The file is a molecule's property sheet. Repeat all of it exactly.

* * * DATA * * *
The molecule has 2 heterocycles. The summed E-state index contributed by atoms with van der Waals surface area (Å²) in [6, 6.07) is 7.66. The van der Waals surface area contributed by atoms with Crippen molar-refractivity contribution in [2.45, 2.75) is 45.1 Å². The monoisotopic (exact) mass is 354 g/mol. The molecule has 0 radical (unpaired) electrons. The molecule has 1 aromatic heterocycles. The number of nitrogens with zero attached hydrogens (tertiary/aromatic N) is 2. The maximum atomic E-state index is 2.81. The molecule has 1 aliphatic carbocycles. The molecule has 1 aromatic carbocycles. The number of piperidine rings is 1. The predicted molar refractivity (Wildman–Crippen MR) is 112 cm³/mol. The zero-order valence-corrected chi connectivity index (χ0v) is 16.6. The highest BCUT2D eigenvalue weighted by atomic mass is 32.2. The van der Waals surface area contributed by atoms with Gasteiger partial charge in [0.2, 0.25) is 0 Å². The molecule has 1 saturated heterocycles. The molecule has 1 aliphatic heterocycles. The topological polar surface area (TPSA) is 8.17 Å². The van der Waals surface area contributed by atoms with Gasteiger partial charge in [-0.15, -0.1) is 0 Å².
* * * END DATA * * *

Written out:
The molecule has 2 heterocycles. The summed E-state index contributed by atoms with van der Waals surface area (Å²) in [6, 6.07) is 7.66. The van der Waals surface area contributed by atoms with Crippen molar-refractivity contribution in [2.45, 2.75) is 45.1 Å². The monoisotopic (exact) mass is 354 g/mol. The molecule has 0 radical (unpaired) electrons. The molecule has 1 aromatic heterocycles. The number of nitrogens with zero attached hydrogens (tertiary/aromatic N) is 2. The maximum atomic E-state index is 2.81. The molecule has 1 aliphatic carbocycles. The molecule has 1 aromatic carbocycles. The number of piperidine rings is 1. The predicted molar refractivity (Wildman–Crippen MR) is 112 cm³/mol. The zero-order valence-corrected chi connectivity index (χ0v) is 16.6. The highest BCUT2D eigenvalue weighted by atomic mass is 32.2. The van der Waals surface area contributed by atoms with Gasteiger partial charge in [0.2, 0.25) is 0 Å². The molecule has 1 saturated heterocycles. The molecule has 1 aliphatic heterocycles. The topological polar surface area (TPSA) is 8.17 Å². The van der Waals surface area contributed by atoms with Gasteiger partial charge in [-0.15, -0.1) is 0 Å².